More on the nominal strength of the dollar

Adrián Lucardi writes to me, addressing yesterday’s question of why more currencies are not nominally stronger than the USD:

Short answer: costly to implement; few direct (political or macroeconomic) benefits if things go well; but politically costly if things turn sour.

Long answer: Suppose you’re the dictator of a non-serious country who wants a “strong” local currency for propaganda reasons. The dollar is probably more valuable (nominally) than the local currency, so you will have to start with a massive currency reform. This is costly (bad) but will increase the salience of the issue (good, you’re doing it for propaganda reasons). But then, you make the exchange rate focal: you publicly commit to it as a signal of your government’s performance. Since you’re unlikely to keep your currency more “valuable” than the dollar in the medium term, this can be disastrous.

Furthermore, since your commitment to a “strong” exchange rate is not credible, people may use the local currency to buy dollars. This may not be rational in the sense that the local currency is only “strong” in nominal terms, but if everybody believes that everybody will do it, the logic becomes self-fulfilling.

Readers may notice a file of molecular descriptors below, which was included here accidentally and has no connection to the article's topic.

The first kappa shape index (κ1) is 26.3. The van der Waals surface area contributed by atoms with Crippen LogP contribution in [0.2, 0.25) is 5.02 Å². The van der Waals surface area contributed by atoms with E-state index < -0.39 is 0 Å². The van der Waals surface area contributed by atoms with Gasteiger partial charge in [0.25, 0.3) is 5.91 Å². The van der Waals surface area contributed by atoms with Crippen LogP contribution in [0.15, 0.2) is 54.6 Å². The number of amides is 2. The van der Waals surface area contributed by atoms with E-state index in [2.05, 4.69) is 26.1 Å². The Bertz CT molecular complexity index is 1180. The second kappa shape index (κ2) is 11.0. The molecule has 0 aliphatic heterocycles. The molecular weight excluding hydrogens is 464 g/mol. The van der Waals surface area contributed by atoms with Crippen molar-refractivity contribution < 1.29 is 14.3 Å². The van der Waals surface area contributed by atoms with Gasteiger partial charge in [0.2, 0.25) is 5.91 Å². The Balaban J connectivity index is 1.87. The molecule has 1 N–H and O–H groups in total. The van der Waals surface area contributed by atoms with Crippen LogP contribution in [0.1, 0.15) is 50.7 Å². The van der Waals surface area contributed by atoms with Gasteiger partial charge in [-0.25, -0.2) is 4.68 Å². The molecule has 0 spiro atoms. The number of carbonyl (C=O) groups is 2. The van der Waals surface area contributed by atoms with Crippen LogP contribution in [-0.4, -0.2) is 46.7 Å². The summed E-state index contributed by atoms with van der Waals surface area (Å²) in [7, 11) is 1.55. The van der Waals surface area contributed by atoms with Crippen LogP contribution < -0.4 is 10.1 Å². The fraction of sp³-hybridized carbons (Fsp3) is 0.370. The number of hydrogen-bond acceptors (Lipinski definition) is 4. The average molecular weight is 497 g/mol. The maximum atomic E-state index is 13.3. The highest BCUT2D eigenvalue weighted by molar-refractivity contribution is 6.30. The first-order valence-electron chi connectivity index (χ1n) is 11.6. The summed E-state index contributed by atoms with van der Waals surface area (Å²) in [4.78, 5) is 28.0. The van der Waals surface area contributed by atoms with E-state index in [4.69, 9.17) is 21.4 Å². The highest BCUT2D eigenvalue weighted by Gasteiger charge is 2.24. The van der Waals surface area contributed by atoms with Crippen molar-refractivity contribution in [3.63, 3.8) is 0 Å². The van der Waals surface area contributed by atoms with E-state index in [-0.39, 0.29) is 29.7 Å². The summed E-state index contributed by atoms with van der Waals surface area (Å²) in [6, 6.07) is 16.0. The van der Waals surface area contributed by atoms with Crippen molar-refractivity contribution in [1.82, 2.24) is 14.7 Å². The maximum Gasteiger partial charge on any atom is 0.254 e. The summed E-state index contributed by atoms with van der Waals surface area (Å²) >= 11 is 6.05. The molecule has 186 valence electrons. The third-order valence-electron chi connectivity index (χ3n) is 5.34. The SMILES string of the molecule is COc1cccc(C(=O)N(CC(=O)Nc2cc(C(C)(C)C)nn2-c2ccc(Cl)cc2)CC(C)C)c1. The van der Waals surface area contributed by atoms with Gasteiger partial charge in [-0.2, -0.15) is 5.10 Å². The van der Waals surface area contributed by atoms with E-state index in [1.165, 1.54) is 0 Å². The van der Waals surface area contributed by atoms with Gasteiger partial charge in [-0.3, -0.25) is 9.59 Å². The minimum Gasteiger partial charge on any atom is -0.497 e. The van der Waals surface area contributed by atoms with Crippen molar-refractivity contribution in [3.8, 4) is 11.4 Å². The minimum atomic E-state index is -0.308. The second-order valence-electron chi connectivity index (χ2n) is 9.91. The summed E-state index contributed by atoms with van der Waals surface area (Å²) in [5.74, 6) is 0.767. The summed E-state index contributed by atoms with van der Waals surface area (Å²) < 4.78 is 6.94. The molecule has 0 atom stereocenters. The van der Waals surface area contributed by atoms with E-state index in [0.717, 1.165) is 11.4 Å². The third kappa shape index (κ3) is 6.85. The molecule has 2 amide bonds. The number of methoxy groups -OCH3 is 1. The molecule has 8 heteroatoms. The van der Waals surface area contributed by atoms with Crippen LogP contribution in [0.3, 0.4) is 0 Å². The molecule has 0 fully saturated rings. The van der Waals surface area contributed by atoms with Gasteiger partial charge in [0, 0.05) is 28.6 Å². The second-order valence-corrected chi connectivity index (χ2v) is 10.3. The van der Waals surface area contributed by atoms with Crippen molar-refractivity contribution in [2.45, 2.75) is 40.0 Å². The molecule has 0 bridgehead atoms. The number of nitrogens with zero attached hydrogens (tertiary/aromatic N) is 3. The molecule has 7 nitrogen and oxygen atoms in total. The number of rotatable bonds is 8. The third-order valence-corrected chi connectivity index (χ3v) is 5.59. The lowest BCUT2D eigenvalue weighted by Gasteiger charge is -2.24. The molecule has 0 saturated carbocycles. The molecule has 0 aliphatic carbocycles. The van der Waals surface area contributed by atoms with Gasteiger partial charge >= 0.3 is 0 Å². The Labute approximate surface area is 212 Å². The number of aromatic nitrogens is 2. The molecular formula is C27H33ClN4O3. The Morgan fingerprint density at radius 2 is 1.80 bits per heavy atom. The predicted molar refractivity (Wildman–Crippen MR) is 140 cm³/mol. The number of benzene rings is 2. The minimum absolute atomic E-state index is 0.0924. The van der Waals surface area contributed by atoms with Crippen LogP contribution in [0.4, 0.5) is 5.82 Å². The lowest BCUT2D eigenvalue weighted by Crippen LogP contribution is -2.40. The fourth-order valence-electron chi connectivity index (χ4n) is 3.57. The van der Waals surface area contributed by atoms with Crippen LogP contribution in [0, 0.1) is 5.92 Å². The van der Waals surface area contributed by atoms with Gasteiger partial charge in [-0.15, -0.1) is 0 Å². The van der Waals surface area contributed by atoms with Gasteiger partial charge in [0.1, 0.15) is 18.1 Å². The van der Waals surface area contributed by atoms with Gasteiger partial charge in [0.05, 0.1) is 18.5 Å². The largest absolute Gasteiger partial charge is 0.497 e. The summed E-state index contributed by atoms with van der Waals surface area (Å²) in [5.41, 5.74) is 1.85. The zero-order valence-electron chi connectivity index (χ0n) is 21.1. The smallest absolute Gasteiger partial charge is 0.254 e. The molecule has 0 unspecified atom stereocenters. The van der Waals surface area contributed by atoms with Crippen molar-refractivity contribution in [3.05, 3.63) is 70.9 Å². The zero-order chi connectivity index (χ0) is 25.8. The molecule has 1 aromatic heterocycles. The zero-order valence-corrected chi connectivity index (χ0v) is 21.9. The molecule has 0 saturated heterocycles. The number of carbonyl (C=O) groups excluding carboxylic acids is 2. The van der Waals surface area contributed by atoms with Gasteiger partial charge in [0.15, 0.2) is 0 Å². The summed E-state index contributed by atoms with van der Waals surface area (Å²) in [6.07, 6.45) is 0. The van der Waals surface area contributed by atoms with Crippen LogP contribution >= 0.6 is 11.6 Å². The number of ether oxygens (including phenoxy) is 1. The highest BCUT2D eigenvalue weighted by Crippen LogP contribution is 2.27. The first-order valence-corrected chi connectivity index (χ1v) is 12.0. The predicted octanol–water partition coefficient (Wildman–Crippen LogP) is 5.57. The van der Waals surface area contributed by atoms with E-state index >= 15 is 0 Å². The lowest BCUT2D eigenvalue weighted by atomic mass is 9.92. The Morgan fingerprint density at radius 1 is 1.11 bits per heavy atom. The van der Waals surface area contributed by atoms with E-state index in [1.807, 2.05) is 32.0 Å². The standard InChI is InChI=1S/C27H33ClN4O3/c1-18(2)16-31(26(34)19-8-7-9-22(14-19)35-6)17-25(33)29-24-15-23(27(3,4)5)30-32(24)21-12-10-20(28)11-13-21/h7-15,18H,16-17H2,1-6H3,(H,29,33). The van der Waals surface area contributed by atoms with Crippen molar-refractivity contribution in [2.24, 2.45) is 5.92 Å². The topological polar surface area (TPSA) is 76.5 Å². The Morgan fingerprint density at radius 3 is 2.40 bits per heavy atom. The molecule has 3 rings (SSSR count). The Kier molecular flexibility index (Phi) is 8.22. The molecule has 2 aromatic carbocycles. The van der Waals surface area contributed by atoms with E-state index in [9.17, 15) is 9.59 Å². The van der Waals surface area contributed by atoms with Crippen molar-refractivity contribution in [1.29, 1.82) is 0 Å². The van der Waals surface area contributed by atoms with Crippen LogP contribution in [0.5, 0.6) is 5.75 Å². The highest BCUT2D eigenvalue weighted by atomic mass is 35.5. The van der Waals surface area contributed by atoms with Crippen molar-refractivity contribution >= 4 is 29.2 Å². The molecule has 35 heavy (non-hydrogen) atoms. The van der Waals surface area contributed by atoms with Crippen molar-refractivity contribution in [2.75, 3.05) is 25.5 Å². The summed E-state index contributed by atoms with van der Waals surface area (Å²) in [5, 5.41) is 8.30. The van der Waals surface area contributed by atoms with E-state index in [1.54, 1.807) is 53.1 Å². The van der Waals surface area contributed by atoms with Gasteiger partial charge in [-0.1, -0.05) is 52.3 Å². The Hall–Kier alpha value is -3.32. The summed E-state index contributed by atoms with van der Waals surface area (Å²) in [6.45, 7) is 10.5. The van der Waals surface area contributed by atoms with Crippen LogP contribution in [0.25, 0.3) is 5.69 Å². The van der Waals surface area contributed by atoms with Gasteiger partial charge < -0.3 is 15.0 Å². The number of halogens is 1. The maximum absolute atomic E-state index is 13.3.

PS. Non-serious governments have long used exchange controls to benefit cronies and politically valuable constituencies. But if you’re doing that, you don’t want the exchange rate to be in the public imagination.

Our own Alex T. writes:

Coins are expensive to mint. Poorer countries are thus more likely to use fiat currency for smaller denominations and so must be “cheaper” than US dollar.

A nice virtue of this story is that it is testable.

Both points are of interest for those who have been paying attention to the difference between real and nominal currency values.


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